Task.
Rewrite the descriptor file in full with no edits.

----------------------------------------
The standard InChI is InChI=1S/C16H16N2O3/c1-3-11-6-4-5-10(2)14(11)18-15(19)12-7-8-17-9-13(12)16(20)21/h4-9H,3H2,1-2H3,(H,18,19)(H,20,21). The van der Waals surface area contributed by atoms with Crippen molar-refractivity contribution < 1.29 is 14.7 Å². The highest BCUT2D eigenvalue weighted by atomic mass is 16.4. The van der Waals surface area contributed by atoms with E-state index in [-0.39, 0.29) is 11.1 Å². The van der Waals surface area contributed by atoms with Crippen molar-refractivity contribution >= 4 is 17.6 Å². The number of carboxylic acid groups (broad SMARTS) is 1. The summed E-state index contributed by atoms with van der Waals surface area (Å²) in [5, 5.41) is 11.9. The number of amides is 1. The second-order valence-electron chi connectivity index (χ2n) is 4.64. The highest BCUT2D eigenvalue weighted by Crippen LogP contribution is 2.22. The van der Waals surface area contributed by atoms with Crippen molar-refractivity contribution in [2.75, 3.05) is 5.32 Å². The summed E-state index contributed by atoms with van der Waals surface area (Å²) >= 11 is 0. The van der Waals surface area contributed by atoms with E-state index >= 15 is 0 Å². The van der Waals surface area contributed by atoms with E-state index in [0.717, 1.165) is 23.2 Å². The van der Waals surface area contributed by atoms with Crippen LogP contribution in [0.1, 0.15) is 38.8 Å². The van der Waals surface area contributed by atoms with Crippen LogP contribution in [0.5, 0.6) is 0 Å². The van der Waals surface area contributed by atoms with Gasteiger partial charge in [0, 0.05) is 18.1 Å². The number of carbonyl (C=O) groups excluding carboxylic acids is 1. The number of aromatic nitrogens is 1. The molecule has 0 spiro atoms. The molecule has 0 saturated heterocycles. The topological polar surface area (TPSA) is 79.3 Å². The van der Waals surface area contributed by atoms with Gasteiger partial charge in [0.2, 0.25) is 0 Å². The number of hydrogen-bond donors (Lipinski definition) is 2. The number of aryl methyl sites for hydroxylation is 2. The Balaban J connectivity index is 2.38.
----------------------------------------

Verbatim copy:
The standard InChI is InChI=1S/C16H16N2O3/c1-3-11-6-4-5-10(2)14(11)18-15(19)12-7-8-17-9-13(12)16(20)21/h4-9H,3H2,1-2H3,(H,18,19)(H,20,21). The van der Waals surface area contributed by atoms with Crippen molar-refractivity contribution < 1.29 is 14.7 Å². The highest BCUT2D eigenvalue weighted by atomic mass is 16.4. The van der Waals surface area contributed by atoms with E-state index in [-0.39, 0.29) is 11.1 Å². The van der Waals surface area contributed by atoms with Crippen molar-refractivity contribution >= 4 is 17.6 Å². The number of carboxylic acid groups (broad SMARTS) is 1. The summed E-state index contributed by atoms with van der Waals surface area (Å²) in [5, 5.41) is 11.9. The number of amides is 1. The second-order valence-electron chi connectivity index (χ2n) is 4.64. The highest BCUT2D eigenvalue weighted by Crippen LogP contribution is 2.22. The van der Waals surface area contributed by atoms with Crippen molar-refractivity contribution in [2.75, 3.05) is 5.32 Å². The summed E-state index contributed by atoms with van der Waals surface area (Å²) >= 11 is 0. The van der Waals surface area contributed by atoms with E-state index >= 15 is 0 Å². The van der Waals surface area contributed by atoms with E-state index in [0.717, 1.165) is 23.2 Å². The van der Waals surface area contributed by atoms with Crippen LogP contribution in [0.1, 0.15) is 38.8 Å². The van der Waals surface area contributed by atoms with Crippen LogP contribution in [0.5, 0.6) is 0 Å². The van der Waals surface area contributed by atoms with Gasteiger partial charge in [0, 0.05) is 18.1 Å². The number of carbonyl (C=O) groups excluding carboxylic acids is 1. The number of aromatic nitrogens is 1. The molecule has 0 spiro atoms. The molecule has 0 saturated heterocycles. The topological polar surface area (TPSA) is 79.3 Å². The van der Waals surface area contributed by atoms with Gasteiger partial charge in [0.2, 0.25) is 0 Å². The number of hydrogen-bond donors (Lipinski definition) is 2. The number of aryl methyl sites for hydroxylation is 2. The Balaban J connectivity index is 2.38.